Mud has always been. Thick and sloppy, it's our indigenous umber sludge. We pat it into pies, mold it into huts, its ooze smears our clothes and coats our shoes. When uncaring for the rules of cleanliness, we like to throw it at each other, roll in it, and then tease the earthworms that wriggle inside it. Mud is the paste of emancipation.
Videogames have always known this. In Colin McRae Rally, mud is a curvy canal ideal for sliding a car around. It's the iconic cube of possibility for an entire generation due to Minecraft. Then, of course, there's MUD—a dirt bike racing game named after the glorious lubricious substance.
Mud is a sticky enemy that will swallow your monster of diesel and steel without warning.
On the contrary, Spintires is the only videogame to ever make me respect mud. Heck, I was ready to offer it unholy sacrifices after countless attempts at driving a crane-loaded truck carrying a ton of logs through stubborn quagmires. Mud is a sticky enemy that will swallow your monster of diesel and steel without warning. Look at the map all you want, will yourself towards your destination, you'll still have to face it. Mud is the roads and mud is all around—it will get you.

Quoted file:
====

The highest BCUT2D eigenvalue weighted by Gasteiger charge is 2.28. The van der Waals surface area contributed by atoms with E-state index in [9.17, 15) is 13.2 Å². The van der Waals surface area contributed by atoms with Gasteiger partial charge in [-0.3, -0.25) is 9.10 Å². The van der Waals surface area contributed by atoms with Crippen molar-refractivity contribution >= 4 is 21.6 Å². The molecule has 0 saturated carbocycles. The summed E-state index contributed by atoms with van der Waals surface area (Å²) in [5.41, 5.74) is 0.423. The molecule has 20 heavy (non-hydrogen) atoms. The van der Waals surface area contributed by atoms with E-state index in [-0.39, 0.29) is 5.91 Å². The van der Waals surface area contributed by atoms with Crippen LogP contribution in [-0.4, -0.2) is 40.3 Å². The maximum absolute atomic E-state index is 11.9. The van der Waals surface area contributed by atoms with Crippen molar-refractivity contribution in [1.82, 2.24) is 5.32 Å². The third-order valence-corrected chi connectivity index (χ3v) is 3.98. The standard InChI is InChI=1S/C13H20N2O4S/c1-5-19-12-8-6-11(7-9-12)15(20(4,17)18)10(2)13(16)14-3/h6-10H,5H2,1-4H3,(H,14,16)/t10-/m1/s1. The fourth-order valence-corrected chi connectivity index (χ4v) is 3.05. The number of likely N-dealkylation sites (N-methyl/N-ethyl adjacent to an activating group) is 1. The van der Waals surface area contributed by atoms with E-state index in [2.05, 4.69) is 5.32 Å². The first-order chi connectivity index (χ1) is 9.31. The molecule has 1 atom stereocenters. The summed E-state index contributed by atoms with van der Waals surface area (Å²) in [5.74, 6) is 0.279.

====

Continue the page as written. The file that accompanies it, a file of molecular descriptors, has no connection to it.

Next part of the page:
Spintires is perhaps the toughest driving game there is. Sure, Penn and Teller's Desert Bus is the ultimate endurance of boredom. Gran Turismo will simulate real driving in race cars around the world's hardest tarmac formations. Spintires will get you stuck in bogs, frustrated, helpless, and forced to start over with a sigh (unless you have a winch handy).
Playing Spintires is to endure the miserable, despairing death of Artax in the Swamps of Sadness over and over. Proceedings will be filthy and slow but mostly slipping forwards. Then, a rock or a water-logged hole ensnares your acceleration, and your tires churn inescapable walls around themselves as they writhe. Atreyu pulled at the reins of Artax as he sunk into the mud; shouting and screaming with exhaustion. Similarly, you will wrestle with an analog stick and repeatedly hammer a button in a desperate attempt to rescue your vessel as it's swallowed by the slurry.
All of this sounds awful: Spintires should be thrust into a muck spreader and dispersed as tiny slops. But no, this is a simulator as punishing as mud is to any heavy vehicle driver that doesn't comply by its legislature. You have to learn to measure its fluxing contours as you slither along its surface. In return, you may get to experience the satisfaction that comes after hardship that Sisyphus never did. Somehow, reaching that kind of mastery seems worth getting endlessly stuck in the mud.
You can purchase Spintires on Steam right now.